The Race Is On!

From the first flight by human passengers in October 1783, adventurers quickly vied to outclimb, outrace, and outthrill each other and their adoring fans waiting on the ground or chasing the “aerostations,” as the French called them, all over the countryside. The Montgolfiers didn’t have much to do with the new wave of Hying mania, however. Only one of the brothers, Joseph, ever flew in a balloon, and he did it only once. Having given aviation a single important push, the Montgolfiers went back to making paper and left the flying to a new breed of adventurer.

The Race Is On!

Plane Talk

Not everyone took kindly to the new-fangled flying machine* of the Montgolfier* and other*. The fint untethered hydrogen balloon flight, which wa* mercifully unmanned, drifted *ome 15 mile* away from it* launch *ite, where it came to earth in the hamlet of Gone**e. (Jnaccu*tomed to *eeing giant ga* bag* plopping down in their usually quiet street’, the panicked inhabitant’ set upon the balloon with knivc* and itonct, slashing the rubber-coated iilk envelope to ihred*.

As other flyers took to the air, it became clear that aviation was to become a nearly unending chain of men and women pushing the boundaries of human flight. Just a week after the flight from the Boulogne forest, two men lifted off from the Tuilleries

in the heart of Paris in a balloon filled with hydrogen rather than heated air. They floated more than 20 miles to the town of Nesles. More than 400,000 cheering people witnessed the takeoff, including Ben Franklin (who seems to have been everywhere in Paris).

The balloon technology race had been launched. Aeronauts were quick to reach greater heights and farther distances. Naturally, the English Channel, which separated England from the continent, was among the first challenges to be conquered. And using hydrogen, other aeronauts were reaching altitudes above 10,000 feet. In the 1800s, some even attempted to motorize the giant ships with primitive gasoline engines, though those efforts would not succeed on a major scale until much later.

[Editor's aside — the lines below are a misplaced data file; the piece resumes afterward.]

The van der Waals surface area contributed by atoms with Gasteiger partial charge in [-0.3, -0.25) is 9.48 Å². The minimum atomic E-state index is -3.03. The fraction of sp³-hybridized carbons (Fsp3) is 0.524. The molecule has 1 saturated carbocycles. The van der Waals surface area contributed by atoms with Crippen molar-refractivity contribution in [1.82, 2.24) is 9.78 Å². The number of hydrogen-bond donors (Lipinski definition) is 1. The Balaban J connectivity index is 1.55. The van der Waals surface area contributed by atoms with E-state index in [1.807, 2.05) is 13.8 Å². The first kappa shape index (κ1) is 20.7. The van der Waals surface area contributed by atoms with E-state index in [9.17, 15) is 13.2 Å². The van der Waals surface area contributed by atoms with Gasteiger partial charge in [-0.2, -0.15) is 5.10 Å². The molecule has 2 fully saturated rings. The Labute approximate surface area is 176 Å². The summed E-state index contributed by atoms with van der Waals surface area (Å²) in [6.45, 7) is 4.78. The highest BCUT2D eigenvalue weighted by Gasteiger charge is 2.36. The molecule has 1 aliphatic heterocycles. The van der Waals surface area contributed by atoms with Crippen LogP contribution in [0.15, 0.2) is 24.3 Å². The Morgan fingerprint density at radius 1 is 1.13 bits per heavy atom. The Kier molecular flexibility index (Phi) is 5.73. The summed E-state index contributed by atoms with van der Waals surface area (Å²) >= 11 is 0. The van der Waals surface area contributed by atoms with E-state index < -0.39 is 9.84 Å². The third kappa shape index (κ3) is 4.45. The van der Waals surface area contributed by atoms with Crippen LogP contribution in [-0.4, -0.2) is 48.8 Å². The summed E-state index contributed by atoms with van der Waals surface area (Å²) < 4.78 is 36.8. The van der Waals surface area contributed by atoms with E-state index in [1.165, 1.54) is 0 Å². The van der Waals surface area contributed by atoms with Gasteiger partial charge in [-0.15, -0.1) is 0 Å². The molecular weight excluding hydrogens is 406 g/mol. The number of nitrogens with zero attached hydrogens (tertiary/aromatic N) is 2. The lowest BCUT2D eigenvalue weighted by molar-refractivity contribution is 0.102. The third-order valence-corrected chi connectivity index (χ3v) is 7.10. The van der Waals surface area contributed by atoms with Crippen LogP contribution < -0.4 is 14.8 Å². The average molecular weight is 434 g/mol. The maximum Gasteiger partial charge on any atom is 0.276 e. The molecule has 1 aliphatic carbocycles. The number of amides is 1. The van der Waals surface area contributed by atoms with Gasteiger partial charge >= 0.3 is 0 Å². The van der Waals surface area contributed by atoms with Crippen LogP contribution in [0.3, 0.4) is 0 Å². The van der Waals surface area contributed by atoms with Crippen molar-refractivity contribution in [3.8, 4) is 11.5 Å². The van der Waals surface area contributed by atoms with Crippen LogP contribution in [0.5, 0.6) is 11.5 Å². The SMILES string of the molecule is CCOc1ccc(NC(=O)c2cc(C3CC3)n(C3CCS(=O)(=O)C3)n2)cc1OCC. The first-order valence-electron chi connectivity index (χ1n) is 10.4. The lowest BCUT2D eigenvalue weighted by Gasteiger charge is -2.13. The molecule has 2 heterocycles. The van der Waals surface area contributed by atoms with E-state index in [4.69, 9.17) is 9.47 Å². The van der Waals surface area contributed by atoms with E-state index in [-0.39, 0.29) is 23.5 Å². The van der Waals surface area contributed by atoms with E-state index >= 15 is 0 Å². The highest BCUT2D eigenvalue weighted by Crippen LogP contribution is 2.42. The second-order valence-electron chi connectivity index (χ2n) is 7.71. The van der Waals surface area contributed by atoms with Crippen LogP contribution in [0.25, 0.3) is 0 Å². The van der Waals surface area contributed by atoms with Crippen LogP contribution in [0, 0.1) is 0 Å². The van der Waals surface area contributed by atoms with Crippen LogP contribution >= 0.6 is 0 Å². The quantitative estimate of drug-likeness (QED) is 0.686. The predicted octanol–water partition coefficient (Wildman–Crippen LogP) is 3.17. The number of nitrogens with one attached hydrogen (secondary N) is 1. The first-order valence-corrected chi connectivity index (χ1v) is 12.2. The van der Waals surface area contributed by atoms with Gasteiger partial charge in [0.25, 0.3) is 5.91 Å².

The Race Is On!

Plane Talk

A spectator at one of the early French hydrogen balloon demonstrations was Benjamin Franklin, who was then acting as American ambassador to Versailles. In one of those almost-too-perfect-to-be-true stories with which Franklin’s mythology is peppered, a nearby balloon watcher was heard to ask skeptically, "What good is it?" Franklin replied, "What good is a newborn baby?"

A brief political dispute known as the French Revolution sharply reduced the number of flights in Europe during the last decade of the eighteenth century. But in America, the pace picked up. The first person to fly in a balloon on American soil was JeanPierre Blanchard, whose 1793 flight in Philadelphia was witnessed by George Washington and four future presidents: John Adams, Thomas Jefferson, James Madison, and James Monroe.

Though the French made use of the infant balloon technology during their Revolution, it wasn’t until 1862 that Americans turned toward balloons for military purposes. During the Civil War, tethered balloons were used for reconnaissance of enemy troop movements—and probably as practice targets for bored enemy soldiers. In the Spanish-American War of 1898, a tethered balloon was used by American forces to direct artillery fire during the Battle of San Juan.

The Race Is On!

Plane Talk

Francois Pilatrc de Rosier, the first man to fly in an иntethered balloon, alto suffered the distinction of being the first man to die in one. During an attempt at a high-altitude crossing of the English Channel from France to England, his hydrogen balloon exploded and he was killed. De Rozier’s wife, who later became a noted aeronaut in her own right, was also killed in a ballooning accident in 1819.

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